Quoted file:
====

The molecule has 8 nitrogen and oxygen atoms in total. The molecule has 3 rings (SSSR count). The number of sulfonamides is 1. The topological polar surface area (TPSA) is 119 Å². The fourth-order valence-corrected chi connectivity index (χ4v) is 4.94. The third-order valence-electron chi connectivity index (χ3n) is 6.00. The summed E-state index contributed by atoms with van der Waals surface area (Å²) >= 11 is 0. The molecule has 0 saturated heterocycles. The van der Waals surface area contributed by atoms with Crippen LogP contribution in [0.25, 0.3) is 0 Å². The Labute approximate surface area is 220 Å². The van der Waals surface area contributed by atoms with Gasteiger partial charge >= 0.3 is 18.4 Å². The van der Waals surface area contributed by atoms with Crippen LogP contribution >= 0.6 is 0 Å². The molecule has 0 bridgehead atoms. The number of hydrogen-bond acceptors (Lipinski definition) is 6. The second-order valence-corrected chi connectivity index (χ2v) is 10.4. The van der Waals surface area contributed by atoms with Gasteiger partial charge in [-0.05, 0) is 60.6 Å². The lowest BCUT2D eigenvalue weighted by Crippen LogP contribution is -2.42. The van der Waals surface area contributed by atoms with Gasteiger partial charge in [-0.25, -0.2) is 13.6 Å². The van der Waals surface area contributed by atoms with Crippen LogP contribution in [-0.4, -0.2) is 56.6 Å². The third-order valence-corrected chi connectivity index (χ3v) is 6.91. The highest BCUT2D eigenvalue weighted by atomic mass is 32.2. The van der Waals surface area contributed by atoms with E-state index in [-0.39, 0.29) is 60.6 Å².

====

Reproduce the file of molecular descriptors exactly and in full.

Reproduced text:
The molecule has 8 nitrogen and oxygen atoms in total. The molecule has 3 rings (SSSR count). The number of sulfonamides is 1. The topological polar surface area (TPSA) is 119 Å². The fourth-order valence-corrected chi connectivity index (χ4v) is 4.94. The third-order valence-electron chi connectivity index (χ3n) is 6.00. The summed E-state index contributed by atoms with van der Waals surface area (Å²) >= 11 is 0. The molecule has 0 saturated heterocycles. The van der Waals surface area contributed by atoms with Crippen LogP contribution in [0.25, 0.3) is 0 Å². The Labute approximate surface area is 220 Å². The van der Waals surface area contributed by atoms with Gasteiger partial charge >= 0.3 is 18.4 Å². The van der Waals surface area contributed by atoms with Crippen LogP contribution >= 0.6 is 0 Å². The molecule has 0 bridgehead atoms. The number of hydrogen-bond acceptors (Lipinski definition) is 6. The second-order valence-corrected chi connectivity index (χ2v) is 10.4. The van der Waals surface area contributed by atoms with Gasteiger partial charge in [-0.05, 0) is 60.6 Å². The lowest BCUT2D eigenvalue weighted by Crippen LogP contribution is -2.42. The van der Waals surface area contributed by atoms with Gasteiger partial charge in [-0.25, -0.2) is 13.6 Å². The van der Waals surface area contributed by atoms with Crippen LogP contribution in [-0.4, -0.2) is 56.6 Å². The third-order valence-corrected chi connectivity index (χ3v) is 6.91. The highest BCUT2D eigenvalue weighted by atomic mass is 32.2. The van der Waals surface area contributed by atoms with E-state index in [-0.39, 0.29) is 60.6 Å².